Let's Get Honest! Absolutely Uncommon Analysis of Family & Conciliation Courts' Operations, Practices, & History

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How Local (Truly Representative) is ANY Government Entity with All These Kinds of Nonprofits? (THE Power and Class Divide: The Taxed vs. Those Living off/Managing The Taxed) (Page started Dec. 11, 2018, from Front Page)


How Local (Truly Representative) is ANY Government Entity with All These Kinds of Nonprofits? (THE Power & Class Divide: The Taxed vs. Those Living off/Managing The Taxed).(Page started|published Dec. 11, 2018, from Front Page).

(Case-sensitive shortlink for this Page ends “PsBXH-9l0” <~~middle character is a small “L” not a number “1.”  I.e., those last three characters do not represent the number “nine hundred and ten” (910) Page slightly updated (including wording in the title) in a few places April 2020, when I re-read this page being about to publish a draft post referring to it//LGH April 15, 2020.  With updates, about 3,000 words only; several update sentences or paragraphs I marked with light-blue-background).

This is an extemporaneous informal expression diverted from the Front Page of the blog for smoother reading of that page, but about a reality that should not be ignored.

This reality is so commonly accepted and taken for granted (by many) — exploited by many also — it’s like “the air we breathe,” and from what I can tell, basically has been ignored.  That mainstream media (which is  part of it) ignores it is functionally understandable.  That most “commoners” do, is contributing to our own dysfunction when dealing with our own government/s or seeking to impact them through elected representatives.  

The tax-exempt sector working alongside, with, and ON the government sector, has major clout in large part because that clout was given it by government when the income tax was applied wholesale (but with exceptions) on the population (see bottom of this post).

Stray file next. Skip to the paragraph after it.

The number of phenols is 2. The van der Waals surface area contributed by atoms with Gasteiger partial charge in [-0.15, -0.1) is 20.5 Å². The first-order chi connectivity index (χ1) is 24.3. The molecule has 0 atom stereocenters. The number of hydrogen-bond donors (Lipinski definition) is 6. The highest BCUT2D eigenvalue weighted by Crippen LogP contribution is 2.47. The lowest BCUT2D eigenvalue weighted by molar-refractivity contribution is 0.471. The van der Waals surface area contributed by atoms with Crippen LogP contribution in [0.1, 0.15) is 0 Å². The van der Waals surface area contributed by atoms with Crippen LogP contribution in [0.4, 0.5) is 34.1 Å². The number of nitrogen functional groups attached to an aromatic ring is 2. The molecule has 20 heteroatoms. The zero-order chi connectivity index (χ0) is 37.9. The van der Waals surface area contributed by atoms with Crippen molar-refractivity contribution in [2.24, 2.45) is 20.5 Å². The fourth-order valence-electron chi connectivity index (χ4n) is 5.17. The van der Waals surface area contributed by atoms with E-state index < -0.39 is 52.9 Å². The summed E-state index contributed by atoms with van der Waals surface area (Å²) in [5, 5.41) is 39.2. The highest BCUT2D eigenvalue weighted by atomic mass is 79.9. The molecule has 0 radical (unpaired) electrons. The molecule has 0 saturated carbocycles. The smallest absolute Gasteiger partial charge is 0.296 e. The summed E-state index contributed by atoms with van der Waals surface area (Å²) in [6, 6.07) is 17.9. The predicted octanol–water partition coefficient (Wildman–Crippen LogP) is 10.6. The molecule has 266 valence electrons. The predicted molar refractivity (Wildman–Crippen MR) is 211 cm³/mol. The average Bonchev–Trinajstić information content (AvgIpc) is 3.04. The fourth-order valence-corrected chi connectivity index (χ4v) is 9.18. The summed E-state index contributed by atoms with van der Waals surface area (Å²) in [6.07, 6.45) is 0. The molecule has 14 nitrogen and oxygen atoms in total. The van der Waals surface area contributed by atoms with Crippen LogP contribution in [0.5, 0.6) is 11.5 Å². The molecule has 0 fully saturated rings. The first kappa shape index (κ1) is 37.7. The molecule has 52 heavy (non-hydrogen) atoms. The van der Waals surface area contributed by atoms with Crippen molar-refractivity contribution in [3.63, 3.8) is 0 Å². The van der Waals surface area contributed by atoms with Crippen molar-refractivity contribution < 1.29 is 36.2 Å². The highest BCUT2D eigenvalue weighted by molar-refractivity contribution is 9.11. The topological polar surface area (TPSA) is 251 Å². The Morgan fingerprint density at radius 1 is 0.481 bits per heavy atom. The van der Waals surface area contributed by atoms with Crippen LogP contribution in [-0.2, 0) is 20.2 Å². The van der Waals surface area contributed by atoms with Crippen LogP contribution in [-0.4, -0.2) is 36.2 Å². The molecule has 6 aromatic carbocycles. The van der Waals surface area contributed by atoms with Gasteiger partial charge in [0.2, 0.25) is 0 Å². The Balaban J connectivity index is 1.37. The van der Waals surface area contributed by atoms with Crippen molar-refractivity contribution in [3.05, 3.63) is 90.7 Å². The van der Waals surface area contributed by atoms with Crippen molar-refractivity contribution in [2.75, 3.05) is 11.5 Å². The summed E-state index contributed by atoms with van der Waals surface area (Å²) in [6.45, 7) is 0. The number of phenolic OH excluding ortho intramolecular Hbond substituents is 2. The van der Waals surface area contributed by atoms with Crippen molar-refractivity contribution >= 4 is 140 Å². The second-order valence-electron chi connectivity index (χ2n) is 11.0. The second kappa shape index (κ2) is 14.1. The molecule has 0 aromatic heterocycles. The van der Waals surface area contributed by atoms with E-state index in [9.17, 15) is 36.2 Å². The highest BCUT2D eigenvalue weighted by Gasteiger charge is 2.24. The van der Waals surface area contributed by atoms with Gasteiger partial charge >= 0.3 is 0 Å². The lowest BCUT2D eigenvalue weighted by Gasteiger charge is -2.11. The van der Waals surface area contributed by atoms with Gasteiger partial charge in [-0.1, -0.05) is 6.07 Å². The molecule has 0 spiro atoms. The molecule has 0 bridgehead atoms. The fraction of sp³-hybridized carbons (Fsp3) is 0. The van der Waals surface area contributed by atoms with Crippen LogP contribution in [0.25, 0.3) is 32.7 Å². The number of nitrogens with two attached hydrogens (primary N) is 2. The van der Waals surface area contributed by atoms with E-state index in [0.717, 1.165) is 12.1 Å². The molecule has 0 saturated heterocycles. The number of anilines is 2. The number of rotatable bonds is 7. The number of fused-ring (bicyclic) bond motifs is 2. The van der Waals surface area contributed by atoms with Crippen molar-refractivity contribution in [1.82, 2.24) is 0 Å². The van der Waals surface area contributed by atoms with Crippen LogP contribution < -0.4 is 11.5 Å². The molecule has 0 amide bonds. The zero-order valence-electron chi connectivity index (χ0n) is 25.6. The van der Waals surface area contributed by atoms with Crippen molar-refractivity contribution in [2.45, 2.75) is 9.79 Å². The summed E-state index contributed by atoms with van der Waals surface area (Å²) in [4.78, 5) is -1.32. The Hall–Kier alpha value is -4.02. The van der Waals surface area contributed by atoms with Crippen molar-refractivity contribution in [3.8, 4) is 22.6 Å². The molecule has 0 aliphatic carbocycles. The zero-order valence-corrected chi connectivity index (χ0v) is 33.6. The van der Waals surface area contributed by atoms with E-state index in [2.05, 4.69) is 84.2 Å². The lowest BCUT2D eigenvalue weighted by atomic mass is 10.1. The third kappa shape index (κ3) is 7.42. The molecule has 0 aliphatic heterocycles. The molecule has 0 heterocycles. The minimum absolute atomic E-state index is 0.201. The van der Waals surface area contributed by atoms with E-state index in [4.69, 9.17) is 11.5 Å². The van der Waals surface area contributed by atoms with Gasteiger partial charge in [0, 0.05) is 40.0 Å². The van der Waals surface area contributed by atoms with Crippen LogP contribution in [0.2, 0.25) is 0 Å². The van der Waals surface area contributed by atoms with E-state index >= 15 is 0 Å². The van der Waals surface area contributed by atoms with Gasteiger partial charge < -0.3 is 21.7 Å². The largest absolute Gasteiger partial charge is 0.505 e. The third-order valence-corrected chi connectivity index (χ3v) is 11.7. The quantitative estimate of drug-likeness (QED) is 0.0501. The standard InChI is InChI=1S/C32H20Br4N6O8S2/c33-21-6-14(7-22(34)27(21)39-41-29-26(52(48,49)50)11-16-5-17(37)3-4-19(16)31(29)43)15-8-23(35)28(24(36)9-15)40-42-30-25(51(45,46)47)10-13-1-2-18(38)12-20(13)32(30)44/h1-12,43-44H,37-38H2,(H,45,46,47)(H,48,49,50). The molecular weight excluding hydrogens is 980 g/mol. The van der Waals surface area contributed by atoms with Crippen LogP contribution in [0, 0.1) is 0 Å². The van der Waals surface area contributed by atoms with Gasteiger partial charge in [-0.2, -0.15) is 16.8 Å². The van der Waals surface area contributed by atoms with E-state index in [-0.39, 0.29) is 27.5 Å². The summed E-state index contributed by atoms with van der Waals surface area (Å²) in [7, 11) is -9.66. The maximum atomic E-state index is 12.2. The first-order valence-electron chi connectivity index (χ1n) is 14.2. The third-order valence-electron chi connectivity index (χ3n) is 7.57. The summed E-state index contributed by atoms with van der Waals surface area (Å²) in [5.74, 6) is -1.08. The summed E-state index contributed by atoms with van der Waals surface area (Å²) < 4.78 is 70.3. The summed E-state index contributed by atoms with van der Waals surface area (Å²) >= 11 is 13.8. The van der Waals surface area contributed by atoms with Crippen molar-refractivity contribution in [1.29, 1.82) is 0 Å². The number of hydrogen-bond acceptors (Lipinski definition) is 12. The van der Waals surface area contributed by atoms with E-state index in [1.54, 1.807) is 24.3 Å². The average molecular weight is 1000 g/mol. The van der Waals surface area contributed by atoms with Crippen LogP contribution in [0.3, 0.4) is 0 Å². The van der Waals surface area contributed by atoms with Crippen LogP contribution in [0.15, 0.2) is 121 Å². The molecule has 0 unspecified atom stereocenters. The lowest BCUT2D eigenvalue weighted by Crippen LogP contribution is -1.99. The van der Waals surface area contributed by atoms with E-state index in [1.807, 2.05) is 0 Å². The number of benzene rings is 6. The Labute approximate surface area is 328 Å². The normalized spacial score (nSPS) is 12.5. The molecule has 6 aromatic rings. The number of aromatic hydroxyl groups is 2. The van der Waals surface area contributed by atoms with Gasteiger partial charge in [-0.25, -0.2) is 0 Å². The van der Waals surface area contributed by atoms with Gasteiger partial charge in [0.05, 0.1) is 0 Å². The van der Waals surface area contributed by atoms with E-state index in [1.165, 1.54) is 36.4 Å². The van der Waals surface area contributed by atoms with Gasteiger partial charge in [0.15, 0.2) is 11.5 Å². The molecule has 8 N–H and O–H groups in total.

Like that air, you notice it mostly when it’s either polluted or scarce, leaving us choking. Otherwise, it’s just “there.” 

About half this page (the bottom half) is the actual summary diverted from the main page, and the other (top half) is me talking (thinking) more on the topic.  The division is marked well enough.


Economically, there’s public and private, HOWEVER, much of the private sector operates (like government entities) and is organized to be tax-exempt.

Government** TAXES others for its operations — it doesn’t tax itself on the profits for its own operations.  Gradually it acquires ownership of assets then either sells them to private parties (or sells debt to fund them) — or holds them and charges people to access or use them (fees for services etc.).  The tax-exempt part of the private sector also does this.

(Section and images added Apr. 2020.  “Food for Thought.“)

**”Government” in the USA is  not a singular.  The Federal government yes, but the states and territories, another finite number — and within each state, dozens (must be hundreds) of official government entities exist.  The total of local governments nationwide is counted by the U.S. Census (some kinds are not within the count, such as those spanning more than one state, i.e., Joint Power Authorities, etc. — and I’ve blogged some of these (See “WestEd” and others), and numbers were well over 100,000 as I recall.  Government entities!

https://www.census.gov/topics/public-sector/government-organization.html

 

Certain characteristics qualify an entity as “government” which is discussed on this website also. (Look around…). Among them are typically power to tax, and duty to provide accounts for tax receipts, the power to issue debt, etc.

Public school districts are specialized government entities.  The Schools themselves are programs run by the districts and do not always correspond 1:1 with local county governments,

[End, April 2020 added section with images]

Almost everything about the tax-exempt sector works to perpetuate class divisions and essentially, set up trusts (monopolies, illegal ones) without full public awareness of the collective clout.  Also playing into this, historically (from a LONG time ago) is that corporate laws in the USA enable registration in many states at once without actually having operations in each state or a business presence there.  That’s the maze.  (Search “James Brooks Dill” on this blog, or on-line, and read; at first it was Delaware, but he helped attract major corporations to NJ  for the favorable business climate, while making a fortune (including for the state) in business registration fees, and helping them avoid getting nailed for monopolies.  Early 1900s.